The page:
Lauren Hutton at the Metropolitan Museum of Art in 1978

Miuccia Prada, arguably the most influential woman in fashion, took over her family business in the Seventies, while Phoebe Philo – the most obvious successor to Prada’s mantle – was born in 1973 and has admitted that feeling nostalgic for the era has shaped her designs. Many of the designers making waves today aren’t old enough to remember much of the Seventies, if they were even alive at all, so perhaps feel free to look back through rose-tinted glasses with impunity, and to pin pictures of Bianca Jagger, Lauren Hutton and Jodie Foster’s Taxi Driver character to their inspiration board.

Nostalgia is a funny thing, especially with the seeming dichotomy of fashion’s pursuit of the new. But revising history to a romantic, soft-focus finish is understandable when you’re a designer in the business of creating dreams. Harsh reality underlines every era, and fashion is hardly the medium for collective hand-wringing over the past when more modern events can be focused on instead.

Also, when you consider the design talent of the time, and the far-flung inspiration that created such a melting pot of aesthetics it’s easy to see why the decade is irresistible. Halston, Yves Saint Laurent, Karl Lagerfeld at Chloe, and home-grown talents such as Ossie Clarke, Celia Birtwell and Barbara Hulanicki’s Biba all created liberating clothes for the many roles that women were now allowed to hold. Thea Porter may be a lesser-known name, but through her shop on Greek Street in Soho, she helped to import the Bohemian look that came to define the era. “The Seventies, particularly in the early years, had an extraordinarily strong visual identity,” says Dennis Nothdruft, curator at the Fashion and Textile Museum, which is currently celebrating Porter’s work. “It’s a look, a feeling that people respond to or identify with and the great models of the period – Twiggy, Jerry Hall, Marie Helvin – really embodied the mood.”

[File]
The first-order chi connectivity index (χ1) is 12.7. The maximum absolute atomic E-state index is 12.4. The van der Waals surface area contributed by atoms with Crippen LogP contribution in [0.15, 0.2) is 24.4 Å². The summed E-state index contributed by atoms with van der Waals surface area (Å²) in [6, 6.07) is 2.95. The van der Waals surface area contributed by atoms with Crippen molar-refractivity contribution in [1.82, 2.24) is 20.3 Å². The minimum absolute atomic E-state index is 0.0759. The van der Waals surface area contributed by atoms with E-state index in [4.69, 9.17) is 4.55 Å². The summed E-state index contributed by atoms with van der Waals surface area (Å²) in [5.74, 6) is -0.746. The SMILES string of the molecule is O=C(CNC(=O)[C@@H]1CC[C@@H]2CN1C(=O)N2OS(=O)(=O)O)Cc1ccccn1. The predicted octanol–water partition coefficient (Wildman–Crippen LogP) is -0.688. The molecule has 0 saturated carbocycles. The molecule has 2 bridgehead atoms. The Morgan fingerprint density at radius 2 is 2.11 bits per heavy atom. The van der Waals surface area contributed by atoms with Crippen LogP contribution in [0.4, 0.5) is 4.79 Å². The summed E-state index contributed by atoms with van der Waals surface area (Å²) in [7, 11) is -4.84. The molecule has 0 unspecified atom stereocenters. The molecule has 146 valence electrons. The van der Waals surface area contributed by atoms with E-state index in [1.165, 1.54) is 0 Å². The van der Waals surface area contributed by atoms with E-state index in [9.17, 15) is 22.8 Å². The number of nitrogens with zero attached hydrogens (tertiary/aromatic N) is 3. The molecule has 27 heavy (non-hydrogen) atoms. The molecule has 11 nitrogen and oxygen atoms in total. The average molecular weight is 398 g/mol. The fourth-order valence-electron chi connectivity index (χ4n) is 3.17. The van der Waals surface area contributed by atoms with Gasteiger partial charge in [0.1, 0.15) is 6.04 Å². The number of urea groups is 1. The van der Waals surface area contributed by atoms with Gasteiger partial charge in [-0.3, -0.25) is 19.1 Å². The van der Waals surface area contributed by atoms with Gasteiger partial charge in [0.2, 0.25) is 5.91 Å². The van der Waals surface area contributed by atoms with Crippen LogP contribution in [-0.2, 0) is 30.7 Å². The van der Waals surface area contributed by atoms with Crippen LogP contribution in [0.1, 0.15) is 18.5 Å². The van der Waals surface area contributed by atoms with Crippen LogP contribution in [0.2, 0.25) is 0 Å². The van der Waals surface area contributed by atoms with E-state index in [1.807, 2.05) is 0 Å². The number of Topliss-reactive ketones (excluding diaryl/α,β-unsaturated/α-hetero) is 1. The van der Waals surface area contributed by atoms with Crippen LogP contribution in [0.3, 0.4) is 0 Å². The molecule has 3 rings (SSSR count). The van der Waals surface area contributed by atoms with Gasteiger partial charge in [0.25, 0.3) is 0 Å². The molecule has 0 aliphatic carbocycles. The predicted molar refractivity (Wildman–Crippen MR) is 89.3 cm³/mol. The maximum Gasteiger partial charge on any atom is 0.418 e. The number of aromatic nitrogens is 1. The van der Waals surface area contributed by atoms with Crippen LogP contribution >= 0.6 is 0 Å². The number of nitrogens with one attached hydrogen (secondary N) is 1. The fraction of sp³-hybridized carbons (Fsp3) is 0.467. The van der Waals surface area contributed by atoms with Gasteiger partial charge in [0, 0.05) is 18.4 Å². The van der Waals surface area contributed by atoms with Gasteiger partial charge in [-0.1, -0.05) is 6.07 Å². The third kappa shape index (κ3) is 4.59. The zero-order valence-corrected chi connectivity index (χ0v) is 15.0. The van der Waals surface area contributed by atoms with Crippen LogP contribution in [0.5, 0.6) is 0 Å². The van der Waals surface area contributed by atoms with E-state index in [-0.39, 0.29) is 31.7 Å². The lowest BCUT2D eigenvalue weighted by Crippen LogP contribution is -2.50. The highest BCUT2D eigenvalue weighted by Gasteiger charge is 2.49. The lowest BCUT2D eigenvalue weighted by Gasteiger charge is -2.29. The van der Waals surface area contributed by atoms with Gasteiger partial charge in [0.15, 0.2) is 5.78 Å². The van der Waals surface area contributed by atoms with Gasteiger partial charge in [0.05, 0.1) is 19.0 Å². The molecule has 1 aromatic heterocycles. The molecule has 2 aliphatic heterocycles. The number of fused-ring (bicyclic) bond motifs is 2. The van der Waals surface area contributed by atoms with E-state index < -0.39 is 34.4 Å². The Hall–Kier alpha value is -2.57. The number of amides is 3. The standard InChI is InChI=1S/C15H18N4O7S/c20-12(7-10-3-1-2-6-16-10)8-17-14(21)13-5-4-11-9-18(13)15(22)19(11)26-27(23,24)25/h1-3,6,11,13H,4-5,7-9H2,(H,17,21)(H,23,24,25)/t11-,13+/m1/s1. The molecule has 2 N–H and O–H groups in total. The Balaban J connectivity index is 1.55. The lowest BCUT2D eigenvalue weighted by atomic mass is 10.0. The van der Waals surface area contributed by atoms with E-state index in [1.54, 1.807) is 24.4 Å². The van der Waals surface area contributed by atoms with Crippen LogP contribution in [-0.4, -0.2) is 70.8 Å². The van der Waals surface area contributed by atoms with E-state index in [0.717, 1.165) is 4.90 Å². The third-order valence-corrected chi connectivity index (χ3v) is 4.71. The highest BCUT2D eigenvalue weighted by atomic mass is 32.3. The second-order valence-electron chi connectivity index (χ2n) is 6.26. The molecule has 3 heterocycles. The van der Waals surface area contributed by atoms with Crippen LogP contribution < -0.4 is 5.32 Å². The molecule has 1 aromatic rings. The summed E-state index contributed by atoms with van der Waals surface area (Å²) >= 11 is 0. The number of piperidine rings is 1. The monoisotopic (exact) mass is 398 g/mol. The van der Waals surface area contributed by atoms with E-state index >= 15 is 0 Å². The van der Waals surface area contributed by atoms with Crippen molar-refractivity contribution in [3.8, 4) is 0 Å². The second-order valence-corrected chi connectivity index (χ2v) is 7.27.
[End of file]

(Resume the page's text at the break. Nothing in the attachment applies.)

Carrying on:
Seventies-inspired style for S/S 15 from Valentino

But as fashion isn’t about costume and museum pieces, how do you pay homage to the Seventies without looking like an escaped extra from an am-dram production of Abigail’s Party? “The colourful prints and flowing fabrics of the Seventies make it the perfect inspiration for summer collections,” says Roberta Benteler, founder and managing director of Avenue32.com. “To me the era stands for liberation, a celebration of youth and embrace of change.Chloe’s tan suede tunic and shorts combo and Saint Laurent’s boho dresses perfectly encapsulate the decade without looking pastiche.”

A less literal take is another way to avoid the time-warp trap, agrees Almassi. “Hair, make-up and opting for less synthetic fabrics are all key components in ensuring the retro look is firmly placed in the here and now. It’s a look that requires conviction, but that doesn’t mean you need to have the disco ’fro, matching platforms and sweaty armpits to boot.”

Join our new commenting forum

Join thought-provoking conversations, follow other Independent readers and see their replies

View comments